DENVER – The Colorado Department of Public Health and Environment announced Thursday it had confirmed the state’s first case of the COVID-19 omicron variant in an Arapahoe County woman who recently traveled to southern Africa.
The CDPHE said the woman was fully vaccinated but had not yet received a booster dose. She is experiencing minor symptoms, according to the department. The variant was identified through sequencing Thursday morning, officials said.
The Colorado State Public Health Laboratory sequenced the specimen and found the variant was present. Colorado is the third state to identify the omicron variant is present. Other cases were confirmed in California and Minnesota.
Gov. Jared Polis and CDPHE State Epidemiologist Dr. Rachel Herlihy discussed the new case in a news conference Thursday afternoon.
The CDPHE said the Tri-County Health Department investigated the woman’s positive test, and CDPHE epidemiologists followed up to sequence the specimen’s genome because of the woman’s travel history.
The CDPHE says the woman’s close contacts in Colorado have tested negative and the woman is in isolation. The CDPHE is working with the U.S. Centers for Disease Control and Prevention on the case investigation. Polis said the woman had used a mask while traveling.
Herlihy said the woman returned to Colorado late last week and was not symptomatic at the time she traveled through Denver International Airport. Herlihy said the woman tested positive a day after she arrived — around the same time she developed symptoms. She had traveled to multiple countries in southern Africa.
The CDPHE said the woman’s specimen had the S gene target failure that is a signature of the new omicron variant, which was first detected in November in South Africa.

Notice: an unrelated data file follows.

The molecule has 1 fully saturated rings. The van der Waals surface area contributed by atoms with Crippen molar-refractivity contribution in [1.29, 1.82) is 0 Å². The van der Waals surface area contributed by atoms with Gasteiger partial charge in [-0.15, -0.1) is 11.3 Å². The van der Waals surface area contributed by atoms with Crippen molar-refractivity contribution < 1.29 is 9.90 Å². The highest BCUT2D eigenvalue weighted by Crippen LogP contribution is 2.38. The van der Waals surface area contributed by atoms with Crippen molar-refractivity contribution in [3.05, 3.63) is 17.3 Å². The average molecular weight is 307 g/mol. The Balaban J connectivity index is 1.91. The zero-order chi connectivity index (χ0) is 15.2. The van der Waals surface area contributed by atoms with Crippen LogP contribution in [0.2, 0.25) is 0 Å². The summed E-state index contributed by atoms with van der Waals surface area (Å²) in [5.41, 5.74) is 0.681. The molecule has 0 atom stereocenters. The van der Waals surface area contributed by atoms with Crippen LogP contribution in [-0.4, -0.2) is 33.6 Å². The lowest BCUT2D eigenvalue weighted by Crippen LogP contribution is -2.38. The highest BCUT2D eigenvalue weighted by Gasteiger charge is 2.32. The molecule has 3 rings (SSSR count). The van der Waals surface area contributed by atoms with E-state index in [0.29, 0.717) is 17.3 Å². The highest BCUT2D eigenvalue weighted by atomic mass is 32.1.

Colorado public health officials said earlier this week they were using diagnostic testing, clinical sequencing and wastewater sequencing surveillance to look for the omicron variant in our state. Colorado was also the first state in the nation to find the alpha variant of the virus last year.
Polis said officials had not yet found the omicron variant in the wastewater testing. The state screens about 15% of positive cases for sequencing for variants. Herlihy said that the multi-layered surveillance testing would help identify if, or when, community transmission of the new variant starts to occur. The delta variant represents more than 99% of the current cases in Colorado.
Polis said the omicron could potentially be more transmissible than the delta variant but that officials were still awaiting more data. He said it appears vaccines can still protect against the most severe outcomes from the new variant.
“There is still a lot to learn about the omicron variant, but due to some of the mutations on the spike protein of the virus, it is possible that omicron might be more transmissible or immune response may not be as effective,” the CDPHE said in a news release.
Herlihy said that in addition to the tracking the state is already doing, the state will be monitoring people's travel history as cases occur to try to identify more possible omicron cases.
Officials have continued to urge people to get vaccinated and to get their booster shots in general, but also as a way to combat the unknowns surrounding the new variant.
There were 1,400 people hospitalized with confirmed COVID-19 cases in Colorado as of Thursday, Polis and Herlihy, a number which continues to decrease this week. Eighty-two percent of those hospitalized were not vaccinated.
Polis said state officials were less concerned than they were two weeks ago about exceeding hospital capacity, but that they were waiting for more data from after the Thanksgiving holiday to see if those trends hold.
He said officials expected to find the omicron variant in the state and that the identification of the variant was a good reminder for people to get vaccinated. Herlihy said officials still have lots of questions about the differences in transmissibility and severity between the delta and omicron variants and that they were awaiting more data from South Africa.
"We will learn more over the next couple weeks," Herlihy said.
This is a developing news story and will be updated.